I had never heard of the Adhan until yesterday, when I had to go online to research whether I had accidentally arrived in Turkey during a religious holiday or something.
On Saturday evening, I jumped slightly as I walked past a local mosque and was suddenly deafened by a loud wailing noise proceeding from crackling loudspeakers at the top of its tall, narrow towers (“minarets”) for the second time in the few hours since I’d arrived in the country. I looked around interestedly to see if people were bowing their heads or rushing towards the mosque or something, but no one other than me appeared to even notice it. Life was just going on as normal.
As indeed was the case in the wee small hours of the morning, when I was jolted from a cosy sleep by the same wailing, which, I have since learned, is actually singing. I sat bolt upright, thinking the world was at war until I slowly remembered where I was and managed to get my heart rate back to normal.
The Adhan (“ezan” in Turkish) is the Islamic call to prayer, and it happens every day. Five times per day. I’ve heard it from a number of mosques in a couple of different areas now, and have discovered that it’s not some standard recording being blasted out for all to hear, but rather a different individual person performing the same call, live, from every single mosque in the country, at the same time. That is pretty cool! When you’re in an area within hearing distance of two or three mosques, you can hear the chants floating through the air and getting mixed up as they mingle with each other in an almost eerie yet beautiful chorus of echoes.
The message is the same in each mosque, and is intended to keep people aware of their spirituality, and prompt them to remember God throughout the day. It sums up the Islamic statement of faith, which is “There is no deity but God, and Muhammad is the messenger of God.” The same God, incidentally, as the one worshipped by Christians, with both religions having very similar ideologies of peace, love, worship, and thankfulness – which makes the typical Christian view of Islam as an “evil” religion seem all the more absurd.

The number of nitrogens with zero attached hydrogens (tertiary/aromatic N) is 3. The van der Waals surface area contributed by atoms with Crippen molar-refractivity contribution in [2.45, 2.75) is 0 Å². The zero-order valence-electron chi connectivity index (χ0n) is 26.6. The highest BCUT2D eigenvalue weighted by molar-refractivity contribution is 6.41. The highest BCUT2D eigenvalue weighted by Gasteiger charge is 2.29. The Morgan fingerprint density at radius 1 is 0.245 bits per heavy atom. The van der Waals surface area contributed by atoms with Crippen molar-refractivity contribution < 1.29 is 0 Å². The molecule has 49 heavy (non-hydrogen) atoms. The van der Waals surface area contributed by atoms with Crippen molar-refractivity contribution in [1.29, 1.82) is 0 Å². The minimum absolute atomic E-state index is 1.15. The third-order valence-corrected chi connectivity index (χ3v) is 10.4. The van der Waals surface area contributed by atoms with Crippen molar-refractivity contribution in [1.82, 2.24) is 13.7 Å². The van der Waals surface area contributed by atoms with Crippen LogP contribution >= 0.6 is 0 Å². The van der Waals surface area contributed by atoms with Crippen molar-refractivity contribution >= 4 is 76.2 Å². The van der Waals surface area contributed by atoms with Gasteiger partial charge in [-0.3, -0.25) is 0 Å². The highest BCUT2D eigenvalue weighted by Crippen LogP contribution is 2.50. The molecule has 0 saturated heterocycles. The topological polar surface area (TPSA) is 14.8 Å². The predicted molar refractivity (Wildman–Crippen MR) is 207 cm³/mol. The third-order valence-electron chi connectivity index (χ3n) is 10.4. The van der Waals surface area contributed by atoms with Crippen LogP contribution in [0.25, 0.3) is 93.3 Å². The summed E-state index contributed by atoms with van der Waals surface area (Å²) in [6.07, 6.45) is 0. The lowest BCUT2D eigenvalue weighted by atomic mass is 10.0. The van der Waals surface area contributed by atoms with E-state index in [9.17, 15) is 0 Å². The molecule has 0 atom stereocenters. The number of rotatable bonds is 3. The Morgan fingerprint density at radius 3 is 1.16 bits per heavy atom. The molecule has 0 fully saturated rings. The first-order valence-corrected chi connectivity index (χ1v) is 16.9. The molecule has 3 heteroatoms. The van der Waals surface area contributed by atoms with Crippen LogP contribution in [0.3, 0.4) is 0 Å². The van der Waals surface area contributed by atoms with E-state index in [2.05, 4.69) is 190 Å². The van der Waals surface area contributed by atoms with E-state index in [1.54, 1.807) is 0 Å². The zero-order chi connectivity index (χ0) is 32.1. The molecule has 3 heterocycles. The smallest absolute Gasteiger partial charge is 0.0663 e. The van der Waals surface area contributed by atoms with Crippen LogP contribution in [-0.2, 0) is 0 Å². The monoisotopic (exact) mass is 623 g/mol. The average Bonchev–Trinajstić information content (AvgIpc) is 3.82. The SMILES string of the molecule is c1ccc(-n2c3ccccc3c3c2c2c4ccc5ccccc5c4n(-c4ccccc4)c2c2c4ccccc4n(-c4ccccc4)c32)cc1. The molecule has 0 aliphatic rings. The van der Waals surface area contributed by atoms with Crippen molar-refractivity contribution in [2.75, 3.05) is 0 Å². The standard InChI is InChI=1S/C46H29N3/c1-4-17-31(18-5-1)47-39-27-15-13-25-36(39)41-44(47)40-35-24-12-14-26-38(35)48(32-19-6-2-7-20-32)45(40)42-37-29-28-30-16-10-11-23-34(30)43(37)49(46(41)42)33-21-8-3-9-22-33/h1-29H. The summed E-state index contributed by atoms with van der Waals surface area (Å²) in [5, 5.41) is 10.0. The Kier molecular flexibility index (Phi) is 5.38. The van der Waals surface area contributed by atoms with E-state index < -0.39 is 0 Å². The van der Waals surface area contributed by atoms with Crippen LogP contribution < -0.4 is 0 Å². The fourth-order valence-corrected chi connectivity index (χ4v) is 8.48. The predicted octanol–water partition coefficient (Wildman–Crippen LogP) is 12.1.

I happened to be strolling past a mosque with a local person as one of the calls to prayer went out. We had to raise our voices to continue our conversation, but I asked him about it, and he told me that he was a Muslim who prayed “sometimes”, but that he was not especially devout. Could a Muslim respond to the prayer call alone at home, in private prayer?, I wanted to know, and he nodded. Of course! But it’s more holy, and more worshipful, to pray together at a mosque. He pointed out the people who were walking towards the mosque as the ezan echoed out. I noticed them stooping or sitting down at the outer walls, and squinted through the dusk to observe that they were washing their feet in fountains and water flowing from taps in the walls before the wailing died away and they entered the mosque to pray.
I’ve described it as “wailing”, but really it seems to vary greatly from one mosque to another, depending on the singing skills of the person they’ve got performing the call (the “müezzin”). Most sound rather pleasant, and one that I heard was actually quite beautiful.
It must really suck to live next door to a mosque with a tone deaf müezzin though – particularly since there are 5 calls per day, at dawn, mid-day, mid-afternoon, sunset and night. Quite an unusual factor to be taking into consideration as I investigate flats for rent in the city!